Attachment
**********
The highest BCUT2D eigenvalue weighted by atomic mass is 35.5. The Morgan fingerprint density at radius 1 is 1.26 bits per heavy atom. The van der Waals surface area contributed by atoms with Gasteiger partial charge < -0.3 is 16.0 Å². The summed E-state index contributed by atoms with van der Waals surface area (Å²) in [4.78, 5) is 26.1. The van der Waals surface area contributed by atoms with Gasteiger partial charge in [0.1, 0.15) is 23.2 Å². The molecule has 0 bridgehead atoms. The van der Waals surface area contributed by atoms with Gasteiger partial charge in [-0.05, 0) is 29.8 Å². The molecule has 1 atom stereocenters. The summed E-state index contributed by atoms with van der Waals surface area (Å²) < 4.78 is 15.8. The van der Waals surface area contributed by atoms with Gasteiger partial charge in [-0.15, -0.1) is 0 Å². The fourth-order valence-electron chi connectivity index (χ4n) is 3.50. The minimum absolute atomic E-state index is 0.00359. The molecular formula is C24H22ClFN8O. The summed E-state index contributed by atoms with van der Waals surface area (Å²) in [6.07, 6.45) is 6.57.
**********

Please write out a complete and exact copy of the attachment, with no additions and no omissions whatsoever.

The highest BCUT2D eigenvalue weighted by atomic mass is 35.5. The Morgan fingerprint density at radius 1 is 1.26 bits per heavy atom. The van der Waals surface area contributed by atoms with Gasteiger partial charge < -0.3 is 16.0 Å². The summed E-state index contributed by atoms with van der Waals surface area (Å²) in [4.78, 5) is 26.1. The van der Waals surface area contributed by atoms with Gasteiger partial charge in [0.1, 0.15) is 23.2 Å². The molecule has 0 bridgehead atoms. The van der Waals surface area contributed by atoms with Gasteiger partial charge in [-0.05, 0) is 29.8 Å². The molecule has 1 atom stereocenters. The summed E-state index contributed by atoms with van der Waals surface area (Å²) < 4.78 is 15.8. The van der Waals surface area contributed by atoms with Gasteiger partial charge in [-0.15, -0.1) is 0 Å². The fourth-order valence-electron chi connectivity index (χ4n) is 3.50. The minimum absolute atomic E-state index is 0.00359. The molecular formula is C24H22ClFN8O. The summed E-state index contributed by atoms with van der Waals surface area (Å²) in [6.07, 6.45) is 6.57.